By Dan Clendenin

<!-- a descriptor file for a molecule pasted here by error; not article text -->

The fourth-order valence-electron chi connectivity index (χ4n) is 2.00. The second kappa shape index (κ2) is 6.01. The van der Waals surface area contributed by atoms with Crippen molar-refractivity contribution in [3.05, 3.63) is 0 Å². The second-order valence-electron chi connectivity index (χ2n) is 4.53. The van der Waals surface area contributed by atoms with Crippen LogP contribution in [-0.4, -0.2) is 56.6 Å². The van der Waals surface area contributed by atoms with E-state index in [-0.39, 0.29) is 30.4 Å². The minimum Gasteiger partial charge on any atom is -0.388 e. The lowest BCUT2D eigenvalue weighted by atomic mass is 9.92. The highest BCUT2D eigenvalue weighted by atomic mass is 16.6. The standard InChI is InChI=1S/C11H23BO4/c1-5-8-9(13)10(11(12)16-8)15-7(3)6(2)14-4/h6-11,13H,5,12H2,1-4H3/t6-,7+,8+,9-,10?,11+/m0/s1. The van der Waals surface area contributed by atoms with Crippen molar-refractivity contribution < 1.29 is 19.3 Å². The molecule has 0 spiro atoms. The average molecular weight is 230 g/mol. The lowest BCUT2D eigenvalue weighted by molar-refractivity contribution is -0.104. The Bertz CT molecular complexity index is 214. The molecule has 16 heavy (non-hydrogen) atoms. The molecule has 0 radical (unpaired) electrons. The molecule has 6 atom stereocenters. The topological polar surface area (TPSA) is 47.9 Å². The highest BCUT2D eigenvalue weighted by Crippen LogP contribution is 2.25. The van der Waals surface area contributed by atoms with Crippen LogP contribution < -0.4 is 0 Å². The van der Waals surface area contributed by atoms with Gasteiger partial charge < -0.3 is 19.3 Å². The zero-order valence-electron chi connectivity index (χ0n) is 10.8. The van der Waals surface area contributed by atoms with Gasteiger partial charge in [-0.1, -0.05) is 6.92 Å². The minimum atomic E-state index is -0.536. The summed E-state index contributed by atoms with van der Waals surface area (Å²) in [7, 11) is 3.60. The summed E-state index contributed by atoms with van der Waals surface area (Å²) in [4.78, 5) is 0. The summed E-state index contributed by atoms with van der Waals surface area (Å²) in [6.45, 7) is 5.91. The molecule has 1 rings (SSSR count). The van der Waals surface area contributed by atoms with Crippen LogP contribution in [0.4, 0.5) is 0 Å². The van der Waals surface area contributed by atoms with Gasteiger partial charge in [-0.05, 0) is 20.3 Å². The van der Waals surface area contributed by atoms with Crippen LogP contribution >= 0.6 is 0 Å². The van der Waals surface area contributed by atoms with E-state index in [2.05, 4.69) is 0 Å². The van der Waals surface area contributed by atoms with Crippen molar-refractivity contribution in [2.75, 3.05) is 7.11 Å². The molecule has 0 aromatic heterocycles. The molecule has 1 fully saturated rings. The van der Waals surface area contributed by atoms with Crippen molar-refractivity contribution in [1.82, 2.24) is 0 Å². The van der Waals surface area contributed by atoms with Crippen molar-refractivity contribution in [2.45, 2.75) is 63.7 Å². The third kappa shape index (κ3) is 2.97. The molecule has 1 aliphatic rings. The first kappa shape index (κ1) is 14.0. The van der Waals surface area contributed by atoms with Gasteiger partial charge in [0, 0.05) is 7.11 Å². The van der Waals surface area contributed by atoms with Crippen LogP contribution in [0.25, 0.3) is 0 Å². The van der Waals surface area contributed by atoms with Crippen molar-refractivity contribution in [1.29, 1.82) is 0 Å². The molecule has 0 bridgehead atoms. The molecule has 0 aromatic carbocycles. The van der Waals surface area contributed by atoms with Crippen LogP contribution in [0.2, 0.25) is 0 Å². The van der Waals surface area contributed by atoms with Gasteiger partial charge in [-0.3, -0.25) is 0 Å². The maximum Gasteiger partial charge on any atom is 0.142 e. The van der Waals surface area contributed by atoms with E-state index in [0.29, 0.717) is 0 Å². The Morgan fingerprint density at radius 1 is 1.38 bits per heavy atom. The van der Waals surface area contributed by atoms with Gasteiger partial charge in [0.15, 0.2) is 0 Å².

This 77-minute documentary tells the inspiring story of a social worker named Dan Cohen, who several years ago volunteered in a nursing home in order to connect elderly residents with dementia with the music of their youth. The results were remarkable. With the help of an iPod and a personalized play list, he'd place ear phones on people, play a tune from their youth, and it was like someone threw a switch. The movie tells the stories of a dozen or so patients, with running commentary by professionals like the neurologist Oliver Sacks (cf. his book Musicophilia). It's anecdotal and not narrowly scientific, but something in the music fired the minds and memories of these people. A snippet of one of Cohen's patients (94-year-old Henry) went viral on the internet (7 million views), and in 2014 this film won the audience award at Sundance. Today Cohen's foundation (Music and Memory) has brought the gift of new life through music to over 650 nursing homes. I watched this film on Netflix Streaming.